not looking at the entire thing right

there and reading it word for word.

But maybe later on, after they're done,
they're like, that's really interesting,

kind of want to see more of what this
person has done, and it gives you that

opportunity to share that with them.

And so I think there are definitely ways
that students could find to weave it in.

Other than networking, right?

Networking seems to make
the most sense, right?

Of, you know, here's more, I'd love
to, like, show you my ePortfolio

and, like, have a conversation about
who I am and, like, how I could

potentially fit in the company.

And sharing it that way makes the most
sense, I think, for, for most people,

but there are other creative ways, you
know, even sending your thank you emails

and putting the link to it in your
signature line, um, you know, finding

ways that you're still getting it out
there and potentially getting views.

Um, but will it get to that point?

I have no idea.

I think it would be really
nice, um, to, to start.

Allowing that to be an option, right,
because I think it does tell you

more about the person than a one
page resume can at times, uh, because

of the ability of them to curate
who they are in a more visual form.

Yeah, yeah, absolutely.

And I know, Christa, we're getting close
to the end of our time today, but I,

I had a question that's kind of been
moving around in my head, kind of going

back to, Your experiences on the soccer
field and then what you're doing now.

Um, I know from my background in
playing sports is that feeling

you get when you've got a win.

And, uh, I was wondering, you know,
in your experiences today, you

know, are there certain times where
you might, uh, be coming home and

thinking, you know, I had a win today?

And if you could describe maybe
some things that have led to that

feeling, maybe how that feeling
may Come out in some of the work

that you're doing with students.

Yeah, I think majority of those wins
come in the one on one, um, appointments.

Especially when they're students that
have, have met with me multiple times.

Um, for example, um, I'm sure
she won't mind me sharing.

But I had a student come in, and we
have been working all summer on a

personal statement for graduate school,
and she came in very stressed out.

Her word count was, like, almost 300 above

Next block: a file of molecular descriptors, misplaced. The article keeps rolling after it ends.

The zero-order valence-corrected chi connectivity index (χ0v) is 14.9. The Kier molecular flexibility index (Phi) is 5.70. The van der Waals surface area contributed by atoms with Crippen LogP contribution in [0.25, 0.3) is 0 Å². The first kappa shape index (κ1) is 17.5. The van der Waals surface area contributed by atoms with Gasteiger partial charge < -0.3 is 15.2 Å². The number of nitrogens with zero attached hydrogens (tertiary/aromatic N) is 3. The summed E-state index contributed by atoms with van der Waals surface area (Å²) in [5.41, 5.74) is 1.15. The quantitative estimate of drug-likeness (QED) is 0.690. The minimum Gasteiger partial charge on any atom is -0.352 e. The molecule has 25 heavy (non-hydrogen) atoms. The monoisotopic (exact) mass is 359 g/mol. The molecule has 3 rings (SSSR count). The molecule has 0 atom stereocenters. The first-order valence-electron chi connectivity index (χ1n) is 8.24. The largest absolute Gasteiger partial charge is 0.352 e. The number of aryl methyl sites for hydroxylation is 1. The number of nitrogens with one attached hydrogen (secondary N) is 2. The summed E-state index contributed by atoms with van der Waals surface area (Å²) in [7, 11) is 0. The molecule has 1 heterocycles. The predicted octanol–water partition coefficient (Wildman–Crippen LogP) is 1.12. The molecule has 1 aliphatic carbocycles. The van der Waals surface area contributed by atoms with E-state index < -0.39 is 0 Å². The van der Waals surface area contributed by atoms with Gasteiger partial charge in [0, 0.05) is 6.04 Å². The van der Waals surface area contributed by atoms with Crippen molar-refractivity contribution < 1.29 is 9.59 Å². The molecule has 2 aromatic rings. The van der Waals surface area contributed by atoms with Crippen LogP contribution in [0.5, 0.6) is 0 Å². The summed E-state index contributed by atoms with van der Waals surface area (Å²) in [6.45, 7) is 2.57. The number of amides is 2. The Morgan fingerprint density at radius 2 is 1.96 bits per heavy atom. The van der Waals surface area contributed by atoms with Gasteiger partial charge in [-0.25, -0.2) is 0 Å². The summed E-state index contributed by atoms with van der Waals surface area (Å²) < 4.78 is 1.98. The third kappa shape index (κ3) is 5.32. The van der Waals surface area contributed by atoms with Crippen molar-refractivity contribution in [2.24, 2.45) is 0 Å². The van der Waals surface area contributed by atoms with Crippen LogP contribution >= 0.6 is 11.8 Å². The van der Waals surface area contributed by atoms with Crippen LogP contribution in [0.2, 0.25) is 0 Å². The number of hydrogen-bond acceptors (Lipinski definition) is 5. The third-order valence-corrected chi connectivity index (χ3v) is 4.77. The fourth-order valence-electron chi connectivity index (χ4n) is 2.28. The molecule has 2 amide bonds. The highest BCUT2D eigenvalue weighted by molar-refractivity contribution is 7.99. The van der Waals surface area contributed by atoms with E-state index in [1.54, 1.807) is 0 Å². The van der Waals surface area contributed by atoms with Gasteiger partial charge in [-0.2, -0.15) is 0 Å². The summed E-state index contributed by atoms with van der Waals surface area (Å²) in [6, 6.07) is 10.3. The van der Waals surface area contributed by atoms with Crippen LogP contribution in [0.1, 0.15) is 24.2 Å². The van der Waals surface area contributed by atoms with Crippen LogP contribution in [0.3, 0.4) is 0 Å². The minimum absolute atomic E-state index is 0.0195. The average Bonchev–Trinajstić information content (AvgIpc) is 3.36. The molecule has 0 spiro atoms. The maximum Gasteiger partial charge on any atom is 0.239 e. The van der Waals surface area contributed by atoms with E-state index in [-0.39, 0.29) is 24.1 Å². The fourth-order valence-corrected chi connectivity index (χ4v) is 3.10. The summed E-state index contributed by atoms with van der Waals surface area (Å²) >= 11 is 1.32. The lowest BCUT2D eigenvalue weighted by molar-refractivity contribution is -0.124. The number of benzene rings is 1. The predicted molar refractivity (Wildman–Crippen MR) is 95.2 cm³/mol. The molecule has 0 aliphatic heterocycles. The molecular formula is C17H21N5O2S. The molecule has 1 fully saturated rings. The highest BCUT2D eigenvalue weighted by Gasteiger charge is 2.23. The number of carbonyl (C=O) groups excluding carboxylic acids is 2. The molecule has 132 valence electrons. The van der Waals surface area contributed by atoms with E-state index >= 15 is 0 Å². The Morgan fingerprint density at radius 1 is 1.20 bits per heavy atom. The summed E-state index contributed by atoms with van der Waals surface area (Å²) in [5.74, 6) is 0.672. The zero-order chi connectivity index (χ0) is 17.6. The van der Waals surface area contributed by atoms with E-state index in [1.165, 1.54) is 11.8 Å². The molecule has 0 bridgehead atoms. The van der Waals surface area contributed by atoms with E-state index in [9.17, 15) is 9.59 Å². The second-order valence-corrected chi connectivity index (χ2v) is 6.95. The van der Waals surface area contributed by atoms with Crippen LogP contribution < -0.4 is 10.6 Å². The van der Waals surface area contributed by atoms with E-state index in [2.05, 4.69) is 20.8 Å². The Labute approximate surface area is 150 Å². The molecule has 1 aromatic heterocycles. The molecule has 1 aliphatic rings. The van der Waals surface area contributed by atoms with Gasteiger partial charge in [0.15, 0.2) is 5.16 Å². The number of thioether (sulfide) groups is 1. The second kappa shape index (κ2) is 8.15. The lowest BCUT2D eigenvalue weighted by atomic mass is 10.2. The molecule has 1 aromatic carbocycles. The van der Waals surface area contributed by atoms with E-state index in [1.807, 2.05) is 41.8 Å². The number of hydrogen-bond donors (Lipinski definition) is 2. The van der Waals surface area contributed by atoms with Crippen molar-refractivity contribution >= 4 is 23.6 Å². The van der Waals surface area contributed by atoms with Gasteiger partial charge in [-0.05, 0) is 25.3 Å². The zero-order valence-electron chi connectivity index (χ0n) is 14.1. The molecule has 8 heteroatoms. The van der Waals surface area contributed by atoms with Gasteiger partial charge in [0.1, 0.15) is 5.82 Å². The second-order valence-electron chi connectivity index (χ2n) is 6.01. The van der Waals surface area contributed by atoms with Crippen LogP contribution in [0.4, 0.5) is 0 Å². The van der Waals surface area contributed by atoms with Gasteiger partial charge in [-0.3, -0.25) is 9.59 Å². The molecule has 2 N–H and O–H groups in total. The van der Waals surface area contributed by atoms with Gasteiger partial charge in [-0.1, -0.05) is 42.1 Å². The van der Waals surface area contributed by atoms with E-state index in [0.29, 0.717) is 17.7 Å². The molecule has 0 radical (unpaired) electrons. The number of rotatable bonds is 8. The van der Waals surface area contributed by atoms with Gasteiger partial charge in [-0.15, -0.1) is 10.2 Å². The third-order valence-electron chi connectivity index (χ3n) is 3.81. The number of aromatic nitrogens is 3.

what it needed to be, and so she was very,

feeling very stressed about it, right?

Um, but by, we spent a lot of time.

Going through, re rephrasing, cutting
things, figuring out, you know,

what is the main points we're trying
to get across and is there stuff

we can trim down on or rephrase?

And we got it down to about, I
don't know, 50 words over the limit.

So, she was ecstatic.

She was like, Oh, we
did a great job today.

This is awesome.

I'm so glad that I started working
with you on this earlier and the

excitement, um, in her voice and
just feeling that rewarding, like

I did help this person, right?

I helped her get closer to her
goal of finishing her personal

statement for this graduate program.

Um, and another example is I had
a student come in very anxious,

doesn't know what she wants to do.

She's a senior and You know, just
talking to her and having that real,

real communication of it's okay.

We'll figure it out.

We'll find you your first stop.

But no, it's not your last stop.

Like, you're going to find,
you just have to try something.

Um, and then the nice thing
is, is once you have that job.

It makes looking for another
job a lot easier because the

pressure is off at that point.

And I said, are you feeling okay?

Like at the end of the
appointment, she said, I always

feel better when I leave here.

And when they say those things,
like, it just like, it touches you.

And that's, those are the wins
that I, I see now is knowing

that they're leaving my office.

Feeling so much better
than when they came in.

Well, thank you so much for
joining me today, Christa.

It was wonderful to talk to you and
learn more about you and hear from

your experience and, and insights.

I'm really looking forward to, to sharing
this with our community of listeners.


Thank you very much.

It was awesome.

I'm glad that I had the opportunity
to meet you and talk to you, Kelly.


Thank you so much.

Take good care.

You too.


Coming up next, we'll be chatting
with Rebecca Thomas, Director of

the Pathways ePortfolio Program and
Adjunct Assistant Professor of the

Electrical and Computer Engineering
Department at Bucknell University.

Here's a quick preview.

I do hope, though, that being exposed
to this, more students will be prepared

to take on these problems because I
think that's a big part of the issue

is in the past and, you know, even
kind of right now, a lot of students,

right, who are just prepared with a
very technical focus, you know, don't

have the kind of preparation they need
to, like, make solving these kind of

problems even a possibility, right?